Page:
Further suitable nonionic surfactants are the water-soluble polyadducts of polyethylene oxide with polypropylene glycol, ethylenediaminopolypropylene glycol and alkylpolypropylene glycol containing 1 to 10 carbon atoms in the alkyl chain, which polyadducts contain 20 to 250 ethylene glycol ether groups and 10 to 100 propylene glycol ether groups. These compounds usually contain 1 to 5 ethylene glycol units per propylene glycol unit.
Illustrative examples of nonionic surfactants are nonylphenol polyethoxylates, polyethoxylated castor oil, polyadducts of polypropylene and polyethylene oxide, tributylphenol polyethoxylate, polyethylene glycol and octylphenol polyethoxylate.
Fatty acid esters of polyoxyethylene sorbitan are also suitable nonionic surfactants, typically polyoxyethylene sorbitan trioleate.
Cationic surfactants are preferably quaternary ammonium salts carrying, as N-substituent, at least one C8-C22alkyl radical and, as further substituents, unsubstituted or halogenated lower alkyl, benzyl or hydroxy-lower alkyl radicals. The salts are preferably in the form of halides, methyl sulfates or ethyl sulfates, for example stearyl trimethylammonium chloride or benzyl bis(2-chloroethyl)ethylammonium bromide.
The surfactants customarily employed in the art of formulation are described, inter alia, in “Mc Cutcheon's Detergents and Emulsifiers Annual”, MC Publishing Corp., Glen Rock, N.J., 1981, H. Stache, “Tensid-Taschenbuch” (Handbook of Surfactants), Carl Hanser Verlag, Munich/Vienna 1981, and J. Ash, “Encyclopedia of Surfactants”, Vol. I-III, Chemical Publishing Co., New York, 1980-81.
The agrochemical formulations will usually contain from 0.1 to 99% by weight, preferably from 0.1 to 95% by weight, of safener of formula II or mixture of safener and herbicide, from 1 to 99.9% by weight, preferably from 5 to 99.8% by weight, of a solid or liquid formulation assistant, and from 0 to 25% by weight, preferably from 0.1 to 25% by weight, of a surfactant.
Whereas it is preferred to formulate commercial products as concentrates, the end user will normally use dilute formulations.
The compositions may also contain further ingredients such as stabilisers, antifoams, viscosity regulators, binders, tackifiers, as well as fertilisers or other chemical agents, e.g. commercial chloroacetanilides such as Frontier, Metazachlor, Acetochlor, Alachlor, Metolachlor or Butachlor, for achieving special effects.
Different methods and techniques may suitably be used for applying compounds of formula II or compositions containing them for protecting cultivated plants from the harmful effects of the herbicide of formula I, typically the following:
i) Seed Dressing
a) Dressing the seeds with a wettable powder formulation of the compound of formula II by shaking in a vessel until the safener is uniformly distributed on the surface of the seeds (dry treatment), using up to c. 1 to 500 g of compound of formula II (4 g to 2 kg of wettable powder) per 100 kg of seeds.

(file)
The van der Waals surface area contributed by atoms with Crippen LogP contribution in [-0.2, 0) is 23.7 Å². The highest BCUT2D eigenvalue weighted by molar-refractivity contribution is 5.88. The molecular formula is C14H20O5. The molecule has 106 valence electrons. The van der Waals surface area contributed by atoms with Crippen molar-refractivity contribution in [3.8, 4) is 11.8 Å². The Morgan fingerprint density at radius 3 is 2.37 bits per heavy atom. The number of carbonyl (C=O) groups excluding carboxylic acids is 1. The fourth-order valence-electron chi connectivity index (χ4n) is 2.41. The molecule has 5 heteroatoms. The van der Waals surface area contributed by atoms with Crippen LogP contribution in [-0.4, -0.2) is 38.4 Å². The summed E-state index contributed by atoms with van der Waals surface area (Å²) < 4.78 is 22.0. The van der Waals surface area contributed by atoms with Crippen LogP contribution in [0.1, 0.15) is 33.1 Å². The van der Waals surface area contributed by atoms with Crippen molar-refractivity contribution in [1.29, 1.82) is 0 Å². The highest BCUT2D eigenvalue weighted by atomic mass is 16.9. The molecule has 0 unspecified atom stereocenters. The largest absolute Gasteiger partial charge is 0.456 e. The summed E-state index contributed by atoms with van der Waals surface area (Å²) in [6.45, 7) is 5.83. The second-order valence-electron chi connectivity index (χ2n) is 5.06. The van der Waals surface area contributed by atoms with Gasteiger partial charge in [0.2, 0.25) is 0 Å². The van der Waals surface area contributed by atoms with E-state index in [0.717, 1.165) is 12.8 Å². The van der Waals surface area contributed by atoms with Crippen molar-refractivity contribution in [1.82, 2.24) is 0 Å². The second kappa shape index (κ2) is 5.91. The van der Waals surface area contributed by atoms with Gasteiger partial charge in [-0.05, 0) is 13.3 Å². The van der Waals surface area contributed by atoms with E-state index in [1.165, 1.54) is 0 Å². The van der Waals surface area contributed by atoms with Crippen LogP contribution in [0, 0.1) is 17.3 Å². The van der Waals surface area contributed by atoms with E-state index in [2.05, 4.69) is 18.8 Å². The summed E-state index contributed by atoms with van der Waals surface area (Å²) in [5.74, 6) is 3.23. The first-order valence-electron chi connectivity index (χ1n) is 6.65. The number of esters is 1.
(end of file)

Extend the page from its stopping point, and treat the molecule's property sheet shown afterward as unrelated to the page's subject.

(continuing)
b) Dressing seeds with an emulsifiable concentrate of the compound of formula II by method a) (wet treatment).
c) Dressing by immersing the seeds in a mixture containing 100-1000 ppm of compound of formula II for 1 to 72 hours, leaving them wet or subsequently drying them (seed soaking).
Seed dressing or treatment of the germinated seedlings are naturally the preferred methods of application, as the safener treatment is fully concentrated on the target crop. Usually 1 to 1000 g, preferably 5 to 250 g, of safener is used per 100 kg of seeds. However, depending on the method employed, which also permits the use of other chemical agents or micronutrients, plus or minus deviations from the indicated limiting concentrations are possible (repeat dressing).
ii) Application From a Tank Mixture
A liquid formulation of a mixture of safener and herbicide (reciprocal ratio from 10:1 to 1:100) is used, the concentration of herbicide being from 0.01 to 10 kg/ha. This tank mixture is applied before or after sowing.
iii) Application in the Furrow
The safener formulated as emulsifiable concentrate, wettable powder or granulate is applied to the open furrow in which the seeds have been sown. After covering the furrow, the herbicide is applied preemergence in conventional manner.
iv) Controlled Release of Safener
A solution of the compound of formula II is applied to mineral granulate substrates or polymerised granulates (urea/formaldehyde) and allowed to dry. A coating may additionally be applied (coated granulates) which permits controlled release of the safener over a specific period of time.
The following examples illustrate the activity of the novel compositions in more detail.
Emulsions of any desired concentration can be prepared from such concentrates by dilution with water.
The solutions are suitable for use as microdrops.
The compound mixture is throughly mixed with the adjuvants and this mixture is ground in a suitable mill to give wettable powders which can be diluted with water to give suspensions of any desired concentration.
The compound mixture is dissolved in methylene chloride, the solution is sprayed on to the carrier, and the solvent is removed under vacuum.
The finely ground compound mixture is uniformly applied in a mixer to the kaolin moistened with polyethylene glycol. Non-dusty coated granulates are obtained in this manner.
The compound mixture is mixed with the adjuvants and the mixture is moistened with water. This mixture is extruded and then dried in a stream of air.
Ready for use dusts are obtained by mixing the compound mixture with the carriers and milling the mixture so obtained on a suitable mill.
The finely ground compound mixture is intimately mixed with the adjuvants to give a suspension concentrate from which suspensions of any desired concentration can be prepared by dilution with water.
Maize is sown in standard soil in plastic pots. Immediately after sowing, the pots are sprayed with an aqueous suspension of the test substances (500 l of water/ha) prepared from one of the above formulations 1 to 8. The concentration of herbicide of formula I is 4000, 3000 and 2000 g/ha. The safener No. 1.006 is applied in a ratio to the herbicide of 1:18, 1:24 and 1:30. The test plants are afterwards cultivated in a greenhouse under optimum conditions. The phytotoxic action of the herbicide on the maize (percentage phytotoxicity) is evaluated after a test duration of 22 days.
The results show that the compounds of formula II are able to reduce markedly the damage caused by the herbicide to the cultivated plants.